Perhaps the most famous scene shot at Tor Caldara was the opening title sequence to Corbucci’s Django in the winter of 1965-66, with Franco Nero (starring as the eponymous hero) dragging a coffin through the mud and pouring rain. You’d never guess the Mediterranean is only a few hundred yards away, over that rise.

Tor Caldara was also used for Django’s later scenes at the rope bridge – including the infamous moment when Nero has his hands mangled by horses’ hooves – and for the final shootout amid the crosses of desolate Tombstone cemetery.

To read more about the varied films directed by Corbucci and Bava, and many other films discussed here, check out Cinema Italiano: The Complete Guide from Classics to Cult published by I.B. Tauris.

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Roma Therapy

With the publication of my book Cinema Italiano: The Complete Guide from Classics to Cult in the US last week, I thought it would be interesting to look at some of the book’s key films, which are both representative of Italian cinema’s golden age from the late 1950s to the early 1980s, and of its two camps of ‘arthouse’ and ‘popular’ cinema. In the introduction to Cinema Italiano, I include two Top 20 lists of Italian films no collection should be without. Over the next few weeks I’ll be intermittently looking at essential movies of the era, in their best available releases for English language collectors.

La dolce vita

La dolce vita (Fellini, 1960)

Federico Fellini’s decadent masterpiece is a time capsule of Roma at the turn of the decade and depicts the uneasy relationship between the rich and famous on the Via Veneto and those who thrive on reporting their exploits, the ever-circling journalists and paparazzi photographers (this film coined the word ‘paparazzi’). La dolce vita also contains an iconic moment in cinema: American movie starlet Sylvia Rank (Anita Ekberg) takes a moonlight dip in the Trevi fountain. The diverse cast includes Anouk Aimee, Yvonne Furneaux, Lex Barker, Alain Cuny, Magali Noel, Jacques Sernas, Nadia Grey, Riccardo Garrone, Audrey McDonald, Ida Galli, Adriano Celentano, future director Giulio Questi and 1960s Velvet Underground singer, Nico. The memorable score was composed by Nino Rota.

This UK DVD release is ‘Digitally Remastered from a Restored Print’ and looks great in widescreen.

Rota’s score is now available on CD.

In the US there is a Region 1 two-disc edition.

And an impressive Deluxe Collector’s Edition, loaded with documentaries, Fellini short films, interviews etc

The Mask of SatanThe Mask of Satan (Bava, 1960)

Known variously as Black Sunday (in the US) and Revenge of the Vampire (in the UK), Mario Bava’s gothic established his name as a purveyor of stylish chills, in this, his only monochrome gothic horror. Its success ensured Bava continued in a similar vein, with the addition of vivid colour cinematography, in Black Sabbath (1963), The Whip and the Body (1963), Kill…Baby, Kill! (1966) and Baron Blood (1972), but many of his fans still rate this is his greatest work. It also made a star of Wirral-born British actress Barbara Steele, who enjoyed a six-year career in Italy in such horror fare.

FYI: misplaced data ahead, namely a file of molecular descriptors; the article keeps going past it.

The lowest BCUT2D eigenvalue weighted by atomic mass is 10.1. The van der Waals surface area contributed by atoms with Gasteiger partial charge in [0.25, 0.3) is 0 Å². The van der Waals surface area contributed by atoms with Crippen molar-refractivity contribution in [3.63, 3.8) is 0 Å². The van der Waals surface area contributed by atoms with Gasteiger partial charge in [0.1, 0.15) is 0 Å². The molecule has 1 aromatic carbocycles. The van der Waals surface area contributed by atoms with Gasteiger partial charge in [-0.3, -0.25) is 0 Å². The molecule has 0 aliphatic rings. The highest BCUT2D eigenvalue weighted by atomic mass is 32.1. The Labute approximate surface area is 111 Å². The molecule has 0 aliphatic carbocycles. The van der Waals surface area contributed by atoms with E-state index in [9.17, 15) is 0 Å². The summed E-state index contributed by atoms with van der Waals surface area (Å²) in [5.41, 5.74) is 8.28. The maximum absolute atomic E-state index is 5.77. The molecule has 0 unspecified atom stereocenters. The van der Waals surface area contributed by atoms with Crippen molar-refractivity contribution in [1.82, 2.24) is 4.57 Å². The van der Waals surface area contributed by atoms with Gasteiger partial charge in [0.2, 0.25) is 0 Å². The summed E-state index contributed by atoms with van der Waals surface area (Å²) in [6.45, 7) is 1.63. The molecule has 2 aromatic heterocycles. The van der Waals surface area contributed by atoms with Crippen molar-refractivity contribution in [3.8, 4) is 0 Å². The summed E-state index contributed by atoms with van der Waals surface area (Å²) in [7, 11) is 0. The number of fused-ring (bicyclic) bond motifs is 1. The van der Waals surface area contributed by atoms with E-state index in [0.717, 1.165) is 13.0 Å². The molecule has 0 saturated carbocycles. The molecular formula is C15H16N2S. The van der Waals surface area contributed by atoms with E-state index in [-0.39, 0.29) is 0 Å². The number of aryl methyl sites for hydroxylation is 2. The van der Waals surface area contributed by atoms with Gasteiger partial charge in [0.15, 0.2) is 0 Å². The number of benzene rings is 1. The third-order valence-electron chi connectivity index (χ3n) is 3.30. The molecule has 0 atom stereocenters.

The Mask of Satan is available as part of the Mario Bava Collection, a superb boxed set which includes Black Sabbath (Italian version), The Girl Who Kew Too Much (Italian version), Knives of the Avenger (English and Italian versions) and Kill, Baby…Kill! (English and Italian versions), plus enlightening intros by Alan Jones and audio commentaries by Bava biographer Tim Lucas

In the US, the Mario Bava Collection Volume 1 includes the same five films.

Black Sunday is also available individually.

Hercules Conquers AtlantisHercules Conquers Atlantis (Cottafavi, 1961)

Vittorio Cottafavi’s mythological adventure starring British bodybuilding champion Reg Park ranks as a highpoint in the peplum genre, surpassing even Steve Reeves’s Herculean efforts. The simple plot whisks Hercules to the lost continent of Atlantis, ruled by Queen Antinea (Fay Spain) in the best tradition of Greek myth. The cast includes sword and sandal regulars Ettore Manni, Luciano Marin and Salvatore Funari, plus guest stars Ivo Garrani, Enrico Maria Salerno and Gian Maria Volonté.

The film is widely available in Region 1 format, in its truncated, rescored US version, as Hercules and the Captive Women on a double bill with The Giant of Metropolis, a sci-fi peplum starring Gordon Mitchell.

It’s also available in the Region 1 ‘Hercules’ boxed set that also includes Hercules, Hercules the Avenger, Mole Men Against the Son of Hercules, Hercules and the Black Pirate, Atlas in the Land of the Cyclops and others.

It’s worth seeking out a widescreen DVD print from Europe, as the cinematography looks tremendous in Technicolor and 70mm Super Technirama.

The only uncut version of the film currently available in the UK in English is on videotape.

The same ‘Hercules’ collection is available in the US.

Hercules and the Captive Women is also available in the US on a double bill with Hercules, Prisoner of Evil, an entertaining horror-peplum also starring Reg Park.

To read more about La dolce vita, The Mask of Satan, Hercules Conquers Atlantis and other films discussed here, Cinema Italiano: The Complete Guide from Classics to Cult, published by I.B. Tauris, is out now.